Volume 95, Issue 61

Tuesday, January 22, 2002
 
Search the Archives:
Tips for searching

News
Editorial
Opinions
Entertainment
Campus and Culture
Sports
Submit Letter
Contact Us
About the Gazette
Archives


EDITORIAL

Casual sex and the public eye

Editorial Cartoon

Editorial Board 2001-2002

Casual sex and the public eye

It seems books are not the only thing on some peoples' minds at the London Public Library.

The library, along with a number of city parks, public washrooms and even one location on-campus, has been named on a website as a popular location for men to meet for casual sexual relations.

The website relays detailed information about where to meet, what times are best and even how to spot fellow "cruisers." It also allows men the opportunity to post comments and suggestions about other places to meet in the city.

Public sex is inexcusable and, often times, quite dangerous.

There are significant safety issues that need to be considered, especially if these sexual relations are occurring in public places during the day.

Furthermore, the Internet is easily accessible and does not discriminate on the basis of sexual orientation. By publicizing the locations where men meet to have sex and providing homophobes with a direct avenue to express their hatred, this website could actually endanger the safety of its own clientelle.

One must also consider the health risks associated with such behaviour.

Statistics suggest that, since 1996, reported cases of HIV and AIDS have been consistently rising. With the prevalence of sexually transmitted diseases, it seems quite dangerous to openly seek out and participate in sexual acts with complete strangers.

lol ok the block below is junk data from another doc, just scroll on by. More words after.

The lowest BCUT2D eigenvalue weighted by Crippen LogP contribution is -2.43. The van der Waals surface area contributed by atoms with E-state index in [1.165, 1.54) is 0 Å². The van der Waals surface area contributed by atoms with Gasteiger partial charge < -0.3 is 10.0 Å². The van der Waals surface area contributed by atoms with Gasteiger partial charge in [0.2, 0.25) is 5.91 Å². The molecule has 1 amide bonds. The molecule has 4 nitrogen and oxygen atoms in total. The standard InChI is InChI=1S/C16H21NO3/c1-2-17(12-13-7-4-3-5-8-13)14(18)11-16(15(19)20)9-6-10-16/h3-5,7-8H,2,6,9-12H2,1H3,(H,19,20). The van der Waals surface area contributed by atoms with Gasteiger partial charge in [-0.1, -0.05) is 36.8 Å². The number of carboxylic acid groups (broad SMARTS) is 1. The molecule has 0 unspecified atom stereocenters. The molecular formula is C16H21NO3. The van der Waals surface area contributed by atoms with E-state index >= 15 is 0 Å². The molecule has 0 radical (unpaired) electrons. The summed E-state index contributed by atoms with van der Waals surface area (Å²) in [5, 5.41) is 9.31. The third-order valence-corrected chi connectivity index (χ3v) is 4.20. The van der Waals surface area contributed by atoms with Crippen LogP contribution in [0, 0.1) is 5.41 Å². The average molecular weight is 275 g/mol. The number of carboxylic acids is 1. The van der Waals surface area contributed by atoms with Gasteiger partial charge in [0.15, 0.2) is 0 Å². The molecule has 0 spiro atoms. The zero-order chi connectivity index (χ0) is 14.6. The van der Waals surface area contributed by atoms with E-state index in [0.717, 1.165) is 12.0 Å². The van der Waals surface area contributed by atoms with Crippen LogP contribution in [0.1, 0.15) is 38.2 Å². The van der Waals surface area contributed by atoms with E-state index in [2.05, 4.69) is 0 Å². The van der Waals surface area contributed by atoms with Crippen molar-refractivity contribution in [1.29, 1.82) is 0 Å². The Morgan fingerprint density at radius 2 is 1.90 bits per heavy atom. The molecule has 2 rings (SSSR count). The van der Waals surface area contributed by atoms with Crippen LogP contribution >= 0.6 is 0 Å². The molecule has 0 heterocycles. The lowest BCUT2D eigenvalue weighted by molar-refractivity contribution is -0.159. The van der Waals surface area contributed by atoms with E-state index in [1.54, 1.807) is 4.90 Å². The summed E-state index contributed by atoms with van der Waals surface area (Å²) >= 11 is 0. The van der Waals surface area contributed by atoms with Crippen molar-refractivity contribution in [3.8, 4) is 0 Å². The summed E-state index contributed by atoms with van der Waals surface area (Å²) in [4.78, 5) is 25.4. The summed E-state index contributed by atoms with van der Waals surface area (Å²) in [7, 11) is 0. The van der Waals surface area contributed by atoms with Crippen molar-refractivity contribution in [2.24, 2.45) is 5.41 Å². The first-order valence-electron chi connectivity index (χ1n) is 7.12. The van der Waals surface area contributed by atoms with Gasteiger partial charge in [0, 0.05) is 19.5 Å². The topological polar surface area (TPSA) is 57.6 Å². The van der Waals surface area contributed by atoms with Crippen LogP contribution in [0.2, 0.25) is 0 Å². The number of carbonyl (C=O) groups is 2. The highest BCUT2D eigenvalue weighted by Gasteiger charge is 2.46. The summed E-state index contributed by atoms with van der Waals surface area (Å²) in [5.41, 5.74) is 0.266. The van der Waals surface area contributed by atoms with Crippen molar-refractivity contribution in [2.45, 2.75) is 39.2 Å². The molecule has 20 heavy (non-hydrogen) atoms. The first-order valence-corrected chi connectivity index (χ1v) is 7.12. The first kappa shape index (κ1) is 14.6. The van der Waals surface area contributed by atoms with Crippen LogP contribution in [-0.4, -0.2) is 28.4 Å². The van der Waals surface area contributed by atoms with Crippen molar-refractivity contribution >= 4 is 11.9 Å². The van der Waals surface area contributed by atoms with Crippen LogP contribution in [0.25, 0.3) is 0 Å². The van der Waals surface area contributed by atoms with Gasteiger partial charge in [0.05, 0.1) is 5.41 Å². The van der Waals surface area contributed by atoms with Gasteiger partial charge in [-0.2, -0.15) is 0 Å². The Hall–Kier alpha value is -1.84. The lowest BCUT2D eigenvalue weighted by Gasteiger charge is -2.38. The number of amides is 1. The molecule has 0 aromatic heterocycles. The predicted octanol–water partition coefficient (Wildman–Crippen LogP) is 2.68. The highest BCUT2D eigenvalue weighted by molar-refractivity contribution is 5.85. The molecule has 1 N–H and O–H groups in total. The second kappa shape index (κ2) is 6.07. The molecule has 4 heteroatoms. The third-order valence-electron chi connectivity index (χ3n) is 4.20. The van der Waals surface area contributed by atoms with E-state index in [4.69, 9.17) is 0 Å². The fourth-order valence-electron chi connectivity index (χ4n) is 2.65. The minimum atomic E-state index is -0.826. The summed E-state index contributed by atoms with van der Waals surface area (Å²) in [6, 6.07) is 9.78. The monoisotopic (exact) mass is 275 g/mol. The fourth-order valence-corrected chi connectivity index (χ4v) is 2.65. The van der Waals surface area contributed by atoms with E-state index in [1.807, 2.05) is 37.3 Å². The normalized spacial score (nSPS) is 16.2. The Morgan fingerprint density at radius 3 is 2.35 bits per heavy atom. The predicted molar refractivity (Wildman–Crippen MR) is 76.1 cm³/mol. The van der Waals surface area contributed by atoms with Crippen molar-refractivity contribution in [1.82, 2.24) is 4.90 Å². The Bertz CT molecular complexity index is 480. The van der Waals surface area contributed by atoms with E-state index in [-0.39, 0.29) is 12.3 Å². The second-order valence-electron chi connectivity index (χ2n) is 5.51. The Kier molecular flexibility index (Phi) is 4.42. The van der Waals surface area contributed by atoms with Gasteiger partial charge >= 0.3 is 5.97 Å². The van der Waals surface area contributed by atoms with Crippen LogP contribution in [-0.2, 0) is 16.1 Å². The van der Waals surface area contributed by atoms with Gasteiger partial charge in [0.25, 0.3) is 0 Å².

Finally, the reinforcement of stereotypes needs to be considered.

Public sex perpetuates the myth that gay men are promiscuous. It may also criminalize certain aspects of gay culture and create a potential witchhunt.

The police and community leaders must respond to these actions in a reasonable, pro-active way and not damage relations with London's gay community.

Yet, while public sex is reprehensible, there are perhaps some deeper issues that need to be addressed.

Many people in our society do not feel they can be open about their sexuality, lest they encounter a negative reaction from family, friends or co-workers.

For some of the men who partake in this anonymous public sex, shady sexual relations without the emotional complications often associated with a relationship are preferred until they fully understand their own sexuality.

Some may never fully "come out," but continue to have sex with men in this nameless environment.

Nonetheless, community leaders have a right to be upset about this website and the behaviour it encourages. Anonymous, public sex does little to reinforce the image of gay men as equal and responsible citizens in our community.


To Contact The Editorial Department:
gazette.editor@uwo.ca

Copyright The Gazette 2001